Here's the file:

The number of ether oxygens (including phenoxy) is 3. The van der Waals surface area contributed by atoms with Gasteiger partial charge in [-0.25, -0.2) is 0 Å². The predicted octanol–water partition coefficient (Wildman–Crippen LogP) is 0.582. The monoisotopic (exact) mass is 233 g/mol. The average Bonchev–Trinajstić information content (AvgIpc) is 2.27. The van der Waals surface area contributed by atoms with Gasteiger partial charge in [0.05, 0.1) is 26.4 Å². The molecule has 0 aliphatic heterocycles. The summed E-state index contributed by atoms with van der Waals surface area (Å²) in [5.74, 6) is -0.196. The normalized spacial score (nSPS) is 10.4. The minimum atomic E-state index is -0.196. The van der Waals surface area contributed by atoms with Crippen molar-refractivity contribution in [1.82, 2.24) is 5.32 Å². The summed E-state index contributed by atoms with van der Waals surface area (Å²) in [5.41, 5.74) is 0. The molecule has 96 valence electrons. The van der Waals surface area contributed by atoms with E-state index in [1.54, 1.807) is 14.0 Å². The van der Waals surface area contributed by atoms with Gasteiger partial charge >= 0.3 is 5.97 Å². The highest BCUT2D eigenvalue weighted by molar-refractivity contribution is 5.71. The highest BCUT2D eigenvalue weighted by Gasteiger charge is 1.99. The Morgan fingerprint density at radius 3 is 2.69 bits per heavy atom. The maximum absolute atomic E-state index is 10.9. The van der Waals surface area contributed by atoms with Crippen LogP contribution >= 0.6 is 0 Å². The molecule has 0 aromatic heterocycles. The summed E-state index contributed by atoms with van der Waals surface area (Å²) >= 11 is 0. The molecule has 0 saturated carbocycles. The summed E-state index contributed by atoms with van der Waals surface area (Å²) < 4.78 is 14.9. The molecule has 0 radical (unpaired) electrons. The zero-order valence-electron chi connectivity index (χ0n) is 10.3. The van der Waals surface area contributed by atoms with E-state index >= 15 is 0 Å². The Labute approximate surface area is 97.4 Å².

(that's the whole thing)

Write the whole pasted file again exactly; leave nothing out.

The number of ether oxygens (including phenoxy) is 3. The van der Waals surface area contributed by atoms with Gasteiger partial charge in [-0.25, -0.2) is 0 Å². The predicted octanol–water partition coefficient (Wildman–Crippen LogP) is 0.582. The monoisotopic (exact) mass is 233 g/mol. The average Bonchev–Trinajstić information content (AvgIpc) is 2.27. The van der Waals surface area contributed by atoms with Gasteiger partial charge in [0.05, 0.1) is 26.4 Å². The molecule has 0 aliphatic heterocycles. The summed E-state index contributed by atoms with van der Waals surface area (Å²) in [5.74, 6) is -0.196. The normalized spacial score (nSPS) is 10.4. The minimum atomic E-state index is -0.196. The van der Waals surface area contributed by atoms with Crippen molar-refractivity contribution in [1.82, 2.24) is 5.32 Å². The summed E-state index contributed by atoms with van der Waals surface area (Å²) in [5.41, 5.74) is 0. The molecule has 96 valence electrons. The van der Waals surface area contributed by atoms with E-state index in [1.54, 1.807) is 14.0 Å². The van der Waals surface area contributed by atoms with Gasteiger partial charge >= 0.3 is 5.97 Å². The highest BCUT2D eigenvalue weighted by molar-refractivity contribution is 5.71. The highest BCUT2D eigenvalue weighted by Gasteiger charge is 1.99. The Morgan fingerprint density at radius 3 is 2.69 bits per heavy atom. The maximum absolute atomic E-state index is 10.9. The van der Waals surface area contributed by atoms with Crippen LogP contribution >= 0.6 is 0 Å². The molecule has 0 aromatic heterocycles. The summed E-state index contributed by atoms with van der Waals surface area (Å²) >= 11 is 0. The molecule has 0 saturated carbocycles. The summed E-state index contributed by atoms with van der Waals surface area (Å²) < 4.78 is 14.9. The molecule has 0 radical (unpaired) electrons. The zero-order valence-electron chi connectivity index (χ0n) is 10.3. The van der Waals surface area contributed by atoms with E-state index >= 15 is 0 Å². The Labute approximate surface area is 97.4 Å².